Cybercrime , Endpoint Security , Fraud Management & Cybercrime

Insights From INTERPOL on Using Threat Intelligence

Cybercrime Fighter Offers Advice on Responding to the Latest Trends
Craig Jones, director, global cybercrime program, INTERPOL

Criminals are continuing to capitalize on the new opportunities being created by the ongoing COVID-19 pandemic to hone their phishing, scams, ransomware and other schemes, says Craig Jones, who leads the global cybercrime program for INTERPOL.

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Details of these scams are among the latest threat intelligence being circulated by INTERPOL, which facilitates police cooperation among 194 member nations, helping to identify and coordinate the response to the most serious threats.

"Certainly in relation to the COVID-19 pandemic, we're seeing a unique combination of events that have led to a whole range of specific criminal opportunities," Jones says. Unfortunately, he notes, criminals haven't shied away from attempting to seize those opportunities, as demonstrated by their rush to rebrand attacks and even "fake news" campaigns to give them a COVID-19 theme, as well as unleash scams involving personal protective equipment.

In a video interview with Information Security Media Group, Jones discusses:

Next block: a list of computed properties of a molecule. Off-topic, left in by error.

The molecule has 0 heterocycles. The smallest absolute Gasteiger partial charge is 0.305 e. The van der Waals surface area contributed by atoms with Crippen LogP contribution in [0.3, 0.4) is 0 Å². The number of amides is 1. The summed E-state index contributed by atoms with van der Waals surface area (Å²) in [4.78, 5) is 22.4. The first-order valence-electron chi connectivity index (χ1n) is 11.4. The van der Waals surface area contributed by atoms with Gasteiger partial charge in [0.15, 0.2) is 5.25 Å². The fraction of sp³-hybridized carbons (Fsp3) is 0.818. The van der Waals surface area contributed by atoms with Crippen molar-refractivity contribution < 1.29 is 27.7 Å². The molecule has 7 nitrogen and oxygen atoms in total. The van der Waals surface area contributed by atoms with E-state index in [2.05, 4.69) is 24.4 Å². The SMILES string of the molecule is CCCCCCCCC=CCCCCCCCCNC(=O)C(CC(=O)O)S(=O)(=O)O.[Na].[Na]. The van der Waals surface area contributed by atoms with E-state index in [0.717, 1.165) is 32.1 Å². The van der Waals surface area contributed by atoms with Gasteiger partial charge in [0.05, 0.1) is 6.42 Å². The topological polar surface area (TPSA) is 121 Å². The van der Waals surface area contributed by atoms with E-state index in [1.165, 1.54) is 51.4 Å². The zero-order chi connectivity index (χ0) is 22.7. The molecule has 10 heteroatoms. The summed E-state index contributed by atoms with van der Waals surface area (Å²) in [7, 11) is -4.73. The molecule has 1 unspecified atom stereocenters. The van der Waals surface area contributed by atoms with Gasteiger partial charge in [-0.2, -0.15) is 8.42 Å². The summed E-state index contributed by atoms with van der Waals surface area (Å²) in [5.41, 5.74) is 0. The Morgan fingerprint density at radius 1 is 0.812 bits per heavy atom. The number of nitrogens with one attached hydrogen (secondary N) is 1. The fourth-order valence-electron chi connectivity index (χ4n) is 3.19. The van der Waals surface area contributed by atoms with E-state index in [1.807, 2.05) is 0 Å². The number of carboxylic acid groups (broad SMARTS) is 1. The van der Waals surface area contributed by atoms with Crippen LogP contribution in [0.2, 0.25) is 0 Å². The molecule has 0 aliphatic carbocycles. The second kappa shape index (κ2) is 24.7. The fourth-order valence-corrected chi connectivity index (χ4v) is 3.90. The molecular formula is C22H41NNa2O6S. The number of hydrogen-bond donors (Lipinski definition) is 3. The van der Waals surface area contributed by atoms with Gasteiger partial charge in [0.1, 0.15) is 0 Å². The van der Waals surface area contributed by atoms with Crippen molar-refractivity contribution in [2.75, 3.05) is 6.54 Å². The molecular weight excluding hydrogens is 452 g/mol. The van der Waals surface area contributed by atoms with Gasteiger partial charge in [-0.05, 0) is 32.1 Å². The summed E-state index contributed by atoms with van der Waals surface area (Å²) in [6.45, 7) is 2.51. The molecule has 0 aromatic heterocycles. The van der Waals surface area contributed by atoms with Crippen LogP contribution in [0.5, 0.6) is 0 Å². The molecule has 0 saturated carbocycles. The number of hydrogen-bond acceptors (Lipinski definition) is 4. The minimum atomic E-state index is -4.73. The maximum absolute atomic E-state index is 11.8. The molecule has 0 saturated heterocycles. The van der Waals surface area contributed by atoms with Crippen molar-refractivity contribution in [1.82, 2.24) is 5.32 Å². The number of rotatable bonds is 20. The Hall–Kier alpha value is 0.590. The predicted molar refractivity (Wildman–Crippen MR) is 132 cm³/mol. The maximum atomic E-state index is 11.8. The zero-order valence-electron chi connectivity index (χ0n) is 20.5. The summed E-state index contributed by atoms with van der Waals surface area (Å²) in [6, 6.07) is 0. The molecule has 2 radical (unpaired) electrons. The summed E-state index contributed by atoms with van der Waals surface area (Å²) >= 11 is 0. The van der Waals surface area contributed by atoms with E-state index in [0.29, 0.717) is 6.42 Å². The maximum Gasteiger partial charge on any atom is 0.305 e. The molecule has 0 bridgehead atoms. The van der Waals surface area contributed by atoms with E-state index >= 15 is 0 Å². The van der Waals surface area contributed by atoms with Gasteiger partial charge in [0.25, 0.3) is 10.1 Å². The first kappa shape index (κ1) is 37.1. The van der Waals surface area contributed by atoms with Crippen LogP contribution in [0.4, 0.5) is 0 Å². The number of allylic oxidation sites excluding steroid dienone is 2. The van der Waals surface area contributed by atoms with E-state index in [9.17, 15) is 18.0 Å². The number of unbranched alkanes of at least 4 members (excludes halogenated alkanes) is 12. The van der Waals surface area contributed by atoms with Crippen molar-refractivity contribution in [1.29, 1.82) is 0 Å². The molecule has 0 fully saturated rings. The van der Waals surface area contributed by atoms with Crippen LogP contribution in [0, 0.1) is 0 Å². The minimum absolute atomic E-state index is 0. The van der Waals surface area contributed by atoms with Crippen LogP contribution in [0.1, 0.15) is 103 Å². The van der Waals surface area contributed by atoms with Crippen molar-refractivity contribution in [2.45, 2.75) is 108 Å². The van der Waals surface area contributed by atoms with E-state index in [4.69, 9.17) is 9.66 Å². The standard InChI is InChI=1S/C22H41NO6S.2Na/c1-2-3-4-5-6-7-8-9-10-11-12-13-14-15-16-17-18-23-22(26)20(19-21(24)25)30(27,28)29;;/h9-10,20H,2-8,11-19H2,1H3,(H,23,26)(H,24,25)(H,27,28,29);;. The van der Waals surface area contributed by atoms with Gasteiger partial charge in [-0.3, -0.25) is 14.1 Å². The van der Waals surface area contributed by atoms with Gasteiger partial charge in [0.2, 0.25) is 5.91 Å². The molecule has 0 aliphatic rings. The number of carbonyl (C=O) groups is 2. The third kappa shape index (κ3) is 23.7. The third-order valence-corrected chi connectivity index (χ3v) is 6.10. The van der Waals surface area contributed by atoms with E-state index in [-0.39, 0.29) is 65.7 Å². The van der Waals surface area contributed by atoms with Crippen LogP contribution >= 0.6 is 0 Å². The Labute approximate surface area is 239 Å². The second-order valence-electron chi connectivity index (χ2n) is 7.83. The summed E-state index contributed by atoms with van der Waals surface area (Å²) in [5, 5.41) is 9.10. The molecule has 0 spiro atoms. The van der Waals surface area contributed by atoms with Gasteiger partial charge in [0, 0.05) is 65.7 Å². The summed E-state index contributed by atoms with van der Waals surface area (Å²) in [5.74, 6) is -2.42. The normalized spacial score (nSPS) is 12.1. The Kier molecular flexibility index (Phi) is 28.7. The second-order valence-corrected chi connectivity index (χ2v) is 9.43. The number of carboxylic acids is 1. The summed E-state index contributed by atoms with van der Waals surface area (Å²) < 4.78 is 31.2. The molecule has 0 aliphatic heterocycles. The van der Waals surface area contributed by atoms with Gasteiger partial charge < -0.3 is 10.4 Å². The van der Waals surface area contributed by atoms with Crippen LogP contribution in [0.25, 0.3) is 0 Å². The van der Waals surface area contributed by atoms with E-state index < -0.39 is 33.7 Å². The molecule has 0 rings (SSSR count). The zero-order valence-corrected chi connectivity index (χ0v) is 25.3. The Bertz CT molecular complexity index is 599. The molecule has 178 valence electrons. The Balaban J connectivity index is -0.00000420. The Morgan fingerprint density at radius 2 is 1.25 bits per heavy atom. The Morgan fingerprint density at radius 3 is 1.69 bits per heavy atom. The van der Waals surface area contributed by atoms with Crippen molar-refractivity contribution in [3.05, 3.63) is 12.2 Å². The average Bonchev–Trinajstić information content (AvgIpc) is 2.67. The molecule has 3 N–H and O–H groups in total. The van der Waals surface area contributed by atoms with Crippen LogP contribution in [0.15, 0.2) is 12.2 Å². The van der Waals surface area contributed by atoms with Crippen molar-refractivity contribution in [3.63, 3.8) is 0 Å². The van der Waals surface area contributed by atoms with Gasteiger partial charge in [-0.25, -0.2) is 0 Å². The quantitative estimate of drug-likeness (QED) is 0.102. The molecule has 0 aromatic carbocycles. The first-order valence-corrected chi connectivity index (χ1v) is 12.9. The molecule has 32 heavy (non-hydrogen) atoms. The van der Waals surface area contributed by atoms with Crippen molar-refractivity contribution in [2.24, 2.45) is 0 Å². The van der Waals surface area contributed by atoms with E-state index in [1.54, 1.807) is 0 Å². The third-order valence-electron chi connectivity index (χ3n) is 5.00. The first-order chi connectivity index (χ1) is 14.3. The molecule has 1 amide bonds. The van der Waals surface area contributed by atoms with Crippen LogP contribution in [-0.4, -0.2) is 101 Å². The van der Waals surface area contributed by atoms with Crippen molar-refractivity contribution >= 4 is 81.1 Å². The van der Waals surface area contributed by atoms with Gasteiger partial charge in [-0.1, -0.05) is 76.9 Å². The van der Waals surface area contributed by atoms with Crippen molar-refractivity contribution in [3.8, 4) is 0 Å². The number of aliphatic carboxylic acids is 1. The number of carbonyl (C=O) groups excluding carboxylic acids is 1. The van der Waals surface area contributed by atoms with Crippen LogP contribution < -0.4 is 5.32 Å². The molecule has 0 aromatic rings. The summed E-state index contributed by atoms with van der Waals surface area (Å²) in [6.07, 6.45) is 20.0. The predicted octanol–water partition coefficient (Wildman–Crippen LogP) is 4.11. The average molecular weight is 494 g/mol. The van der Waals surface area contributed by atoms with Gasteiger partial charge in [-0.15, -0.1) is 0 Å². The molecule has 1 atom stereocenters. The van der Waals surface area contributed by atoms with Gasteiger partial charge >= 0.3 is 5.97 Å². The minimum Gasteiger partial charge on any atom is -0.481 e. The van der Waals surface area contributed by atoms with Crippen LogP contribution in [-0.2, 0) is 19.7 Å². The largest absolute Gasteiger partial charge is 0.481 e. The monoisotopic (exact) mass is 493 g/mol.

• How INTERPOL is responding to the latest cybercrime trends;
  • What models police have adopted to reduce and prevent cybercrime;
  • How organizations can improve their use of threat intelligence.

As leader of INTERPOL's global cybercrime program, Jones focuses on operational delivery, cyberthreat response and capabilities development. Previously, he held senior management positions in U.K. law enforcement, most recently at the National Crime Agency.


About the Author

Anna Delaney

Anna Delaney

Director, ISMG Productions

An experienced broadcast journalist, Delaney conducts interviews with senior cybersecurity leaders around the world. Previously, she was editor-in-chief of the website for The European Information Security Summit, or TEISS. Earlier, she worked at Levant TV and Resonance FM and served as a researcher at the BBC and ITV in their documentary and factual TV departments.




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